I think that the only way we can tamp down the violence and bring some notion of calm to the region is that the United States has to adopt a more realistic policy and come to some sort of understanding that the Islamic Republic is an important country in the region. If it were up to me, I would say we should recognize the Islamic Republic and have diplomatic relations with it. We have to recognize that there are certain realities in that part of the world, and that the regime of Bashar Al Assad, for example, has proven that it is here to stay. In my opinion, the policies of President Obama have been absolutely disastrous for the region. The Gulf Arabs should not have such sway over Washington.

You say you now believe that the U.S. should not have toppled Saddam. How much of your belief is based on the time you spent with Saddam? And if your answer is “a lot,” why did you believe him as much as you did – when you also say [in your book] that he was a good liar?

I would have to say that my doubts started with the debriefing, and evolved over time. Prior to the debriefing, I was a supporter of the invasion and a supporter of moving Saddam from power. But once I got to spend some time with him and got to know him, I began to learn things about him that developed doubts in my mind about our goals.

As I came back to HQ, went over his answers and went through the records, and also debriefed some other [former Iraqi] officials, I began to really, really, seriously question the underpinnings of the war itself. To be honest, it was hard to believe Saddam Hussein, because he was so secretive and suspicious when talking to you that it created suspiciousness in yourself. There were a lot of times that I did not believe him even when he was telling the truth, simply because of the way he acted.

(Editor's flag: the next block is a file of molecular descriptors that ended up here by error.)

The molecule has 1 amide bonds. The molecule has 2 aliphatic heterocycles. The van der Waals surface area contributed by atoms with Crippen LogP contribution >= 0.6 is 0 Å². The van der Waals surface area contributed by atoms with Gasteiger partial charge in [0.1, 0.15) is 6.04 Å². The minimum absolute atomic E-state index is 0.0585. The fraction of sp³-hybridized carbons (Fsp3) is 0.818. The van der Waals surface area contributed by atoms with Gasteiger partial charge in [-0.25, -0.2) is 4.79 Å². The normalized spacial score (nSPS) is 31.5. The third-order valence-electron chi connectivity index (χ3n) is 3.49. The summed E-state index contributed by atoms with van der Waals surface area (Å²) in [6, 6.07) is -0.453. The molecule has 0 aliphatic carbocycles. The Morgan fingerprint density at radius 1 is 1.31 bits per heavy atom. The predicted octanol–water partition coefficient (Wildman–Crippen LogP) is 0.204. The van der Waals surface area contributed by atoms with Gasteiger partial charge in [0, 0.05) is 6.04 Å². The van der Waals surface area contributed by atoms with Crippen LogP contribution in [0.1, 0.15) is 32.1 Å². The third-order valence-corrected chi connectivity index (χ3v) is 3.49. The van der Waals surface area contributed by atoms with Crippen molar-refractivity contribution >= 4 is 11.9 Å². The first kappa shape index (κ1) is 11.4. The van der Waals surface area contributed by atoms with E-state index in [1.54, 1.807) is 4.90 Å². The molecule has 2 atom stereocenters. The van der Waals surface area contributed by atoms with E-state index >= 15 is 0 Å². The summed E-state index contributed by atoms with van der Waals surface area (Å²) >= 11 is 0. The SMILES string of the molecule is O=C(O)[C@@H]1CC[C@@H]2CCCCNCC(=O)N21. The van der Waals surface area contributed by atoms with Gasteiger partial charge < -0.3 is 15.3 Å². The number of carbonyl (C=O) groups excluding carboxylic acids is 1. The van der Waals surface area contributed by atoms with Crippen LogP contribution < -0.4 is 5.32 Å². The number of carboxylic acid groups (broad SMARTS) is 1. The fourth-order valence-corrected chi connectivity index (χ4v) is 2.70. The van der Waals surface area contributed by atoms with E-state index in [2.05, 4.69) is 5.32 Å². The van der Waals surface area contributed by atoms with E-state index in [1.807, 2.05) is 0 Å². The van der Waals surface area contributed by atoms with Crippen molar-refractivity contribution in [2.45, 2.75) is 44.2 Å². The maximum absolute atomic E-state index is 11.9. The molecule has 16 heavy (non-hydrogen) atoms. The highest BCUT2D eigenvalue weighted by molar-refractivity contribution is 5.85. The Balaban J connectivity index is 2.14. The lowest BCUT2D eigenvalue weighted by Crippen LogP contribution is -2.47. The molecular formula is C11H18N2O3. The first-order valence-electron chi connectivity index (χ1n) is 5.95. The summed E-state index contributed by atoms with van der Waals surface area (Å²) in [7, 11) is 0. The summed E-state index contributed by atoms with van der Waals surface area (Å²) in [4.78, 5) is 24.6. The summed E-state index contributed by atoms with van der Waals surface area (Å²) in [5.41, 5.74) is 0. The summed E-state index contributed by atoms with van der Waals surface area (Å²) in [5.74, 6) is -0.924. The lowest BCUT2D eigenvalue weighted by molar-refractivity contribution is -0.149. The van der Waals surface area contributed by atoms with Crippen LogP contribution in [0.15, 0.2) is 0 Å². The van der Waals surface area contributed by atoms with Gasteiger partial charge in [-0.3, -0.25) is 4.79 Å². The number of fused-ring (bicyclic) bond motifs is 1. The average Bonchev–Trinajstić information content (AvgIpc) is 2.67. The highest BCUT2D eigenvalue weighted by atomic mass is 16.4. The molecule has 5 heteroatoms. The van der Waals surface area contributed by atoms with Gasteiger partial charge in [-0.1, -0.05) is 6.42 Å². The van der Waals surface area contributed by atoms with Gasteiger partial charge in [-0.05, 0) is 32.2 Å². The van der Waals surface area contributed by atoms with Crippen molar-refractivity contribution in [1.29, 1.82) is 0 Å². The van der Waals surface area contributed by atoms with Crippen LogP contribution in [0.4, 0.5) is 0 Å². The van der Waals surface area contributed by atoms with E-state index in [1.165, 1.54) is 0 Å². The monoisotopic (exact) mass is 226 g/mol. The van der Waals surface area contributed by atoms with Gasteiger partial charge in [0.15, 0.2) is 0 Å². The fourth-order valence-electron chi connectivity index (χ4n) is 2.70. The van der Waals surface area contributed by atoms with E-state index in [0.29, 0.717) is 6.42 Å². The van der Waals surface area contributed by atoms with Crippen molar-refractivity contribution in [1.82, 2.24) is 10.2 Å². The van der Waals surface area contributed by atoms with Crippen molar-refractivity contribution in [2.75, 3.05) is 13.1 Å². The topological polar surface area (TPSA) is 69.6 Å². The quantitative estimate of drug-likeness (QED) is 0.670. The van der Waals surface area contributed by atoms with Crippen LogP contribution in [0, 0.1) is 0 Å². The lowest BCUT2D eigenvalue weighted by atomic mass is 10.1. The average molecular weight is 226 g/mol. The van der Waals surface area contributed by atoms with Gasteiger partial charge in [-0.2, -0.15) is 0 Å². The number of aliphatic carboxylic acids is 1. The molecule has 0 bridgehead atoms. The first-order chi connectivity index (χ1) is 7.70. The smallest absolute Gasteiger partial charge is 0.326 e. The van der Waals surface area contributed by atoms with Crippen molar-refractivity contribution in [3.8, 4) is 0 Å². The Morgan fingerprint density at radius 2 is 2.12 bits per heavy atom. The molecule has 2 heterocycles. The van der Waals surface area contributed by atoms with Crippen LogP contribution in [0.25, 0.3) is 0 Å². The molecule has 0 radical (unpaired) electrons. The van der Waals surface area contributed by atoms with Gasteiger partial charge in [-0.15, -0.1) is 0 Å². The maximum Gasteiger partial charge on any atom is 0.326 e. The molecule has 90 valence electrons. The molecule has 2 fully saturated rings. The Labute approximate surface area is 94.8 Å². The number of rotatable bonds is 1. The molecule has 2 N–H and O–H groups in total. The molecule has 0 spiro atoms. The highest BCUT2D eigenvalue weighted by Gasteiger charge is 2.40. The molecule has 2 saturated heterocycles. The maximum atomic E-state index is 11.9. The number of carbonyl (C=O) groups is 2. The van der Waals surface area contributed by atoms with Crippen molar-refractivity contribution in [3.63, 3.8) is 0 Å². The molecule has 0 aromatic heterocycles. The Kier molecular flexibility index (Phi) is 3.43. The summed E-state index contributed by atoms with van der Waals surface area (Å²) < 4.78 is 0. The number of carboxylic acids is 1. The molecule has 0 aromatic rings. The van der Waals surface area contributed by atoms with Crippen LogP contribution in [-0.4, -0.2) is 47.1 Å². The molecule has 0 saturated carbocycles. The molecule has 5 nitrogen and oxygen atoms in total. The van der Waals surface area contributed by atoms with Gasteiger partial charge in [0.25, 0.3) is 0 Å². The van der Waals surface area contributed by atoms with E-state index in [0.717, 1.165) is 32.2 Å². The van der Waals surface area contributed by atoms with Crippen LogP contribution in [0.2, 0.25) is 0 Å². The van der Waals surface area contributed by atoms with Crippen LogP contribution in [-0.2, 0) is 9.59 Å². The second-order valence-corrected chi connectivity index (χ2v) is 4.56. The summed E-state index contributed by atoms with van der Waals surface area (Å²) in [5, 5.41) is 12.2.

It wasn’t until I came back to the United States or a few times when I was in Iraq and could check the record that I would see he was actually telling the truth: even on key issues. For example, Halabja [a Kurdish town where Saddam’s regime used chemical weapons against the population in 1988 and killed between 3,000 and 5,000 Kurds]. I didn’t believe it when he said he had nothing to do with it, that he did not order the attacks, that he did not make that decision. Then I began to check through some of the documentation we had captured and some of the other debriefings, and I came to the conclusion that he actually was telling the truth. If pushed, I would say 75-80 percent, maybe even higher, of what he told us was the truth.

You say Saddam was really not involved in running the day-to-day affairs of the government in the last 2 ½ years of his life, that he was busy writing a novel at the time of the invasion. Is that assertion based on your debriefing or other things as well?

It was complemented by other things we learned. It was not just what he conveyed to us but other things we learned from debriefing other detainees.